US stocks hit new records, Dow posts 7th straight gain

Wall Street stocks rose to fresh records Friday, as investors savored an outstanding US GDP report released earlier this week. -- PHOTO: AFP
Wall Street stocks rose to fresh records Friday, as investors savored an outstanding US GDP report released earlier this week. -- PHOTO: AFP

NEW YORK (AFP) - Wall Street stocks rose to fresh records Friday, as investors savored an outstanding US GDP report released earlier this week.

The Dow Jones Industrial Average, notching its seventh straight gain, advanced 23.50 points (0.13 per cent) to 18,053.71, a new all-time high.

The broad-based S&P 500 jumped 6.89 (0.33 per cent) to 2,088.77, also a record, while the tech-rich Nasdaq Composite Index gained 33.39 (0.70 per cent) to 4,806.86.

Analysts said stocks were continuing to drift higher after the Commerce Department on Tuesday put third-quarter US gross domestic growth at 5 per cent.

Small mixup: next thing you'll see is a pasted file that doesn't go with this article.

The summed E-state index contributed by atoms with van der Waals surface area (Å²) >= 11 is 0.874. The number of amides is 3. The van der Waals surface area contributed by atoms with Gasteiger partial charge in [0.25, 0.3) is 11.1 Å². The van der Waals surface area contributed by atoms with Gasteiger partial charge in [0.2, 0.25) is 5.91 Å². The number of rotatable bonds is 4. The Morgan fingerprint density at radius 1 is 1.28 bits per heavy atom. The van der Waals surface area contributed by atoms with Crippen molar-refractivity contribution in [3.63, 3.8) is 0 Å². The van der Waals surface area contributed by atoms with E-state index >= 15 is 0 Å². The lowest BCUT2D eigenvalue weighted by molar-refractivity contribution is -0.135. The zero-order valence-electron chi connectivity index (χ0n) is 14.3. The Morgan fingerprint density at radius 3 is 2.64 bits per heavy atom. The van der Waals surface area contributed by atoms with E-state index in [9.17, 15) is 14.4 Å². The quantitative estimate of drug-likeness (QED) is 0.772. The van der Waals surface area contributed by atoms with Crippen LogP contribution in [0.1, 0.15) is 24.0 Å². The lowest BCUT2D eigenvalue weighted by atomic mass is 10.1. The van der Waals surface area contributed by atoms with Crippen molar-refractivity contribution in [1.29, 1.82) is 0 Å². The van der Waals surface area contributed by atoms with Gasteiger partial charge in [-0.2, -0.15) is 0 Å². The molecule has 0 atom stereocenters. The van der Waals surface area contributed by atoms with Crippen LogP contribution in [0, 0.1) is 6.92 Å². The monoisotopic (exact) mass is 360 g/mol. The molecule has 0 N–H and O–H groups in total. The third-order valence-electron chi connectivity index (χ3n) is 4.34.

“In light trading today, the upward bias of the market is pulling us modestly higher,” said David Levy, portfolio manager at Kenjol Capital Management.

Tech giant Apple gained 1.8 per cent following reports that fewer investors are betting on a drop of shares, known as “going short.”

The shift comes amid growing confidence in upcoming earnings of Apple, said 24/7 Wall Street.

Amazon picked up 2 per cent as it announced that it added more than 10 million new members to its Amazon Prime shipping service during this year’s holiday shopping season.

Retail stocks were mostly higher on generally positive commentary about the critical holiday shopping season. Target, Wal-Mart Stores and Best Buy all advanced 0.6 per cent, while Williams-Sonoma rose 0.4 per cent.

Biotech stocks continued to outperform the broader market. Gilead Sciences gained 2.7 per cent, Celgene rose 3.4 per cent and Amgen tacked on 1.7 per cent.

Bond prices were mixed. The yield on the 10-year US Treasury held steady at 2.26 per cent, while the 30-year dipped to 2.81 per cent from 2.83 per cent Wednesday. Bond prices and yields move inversely.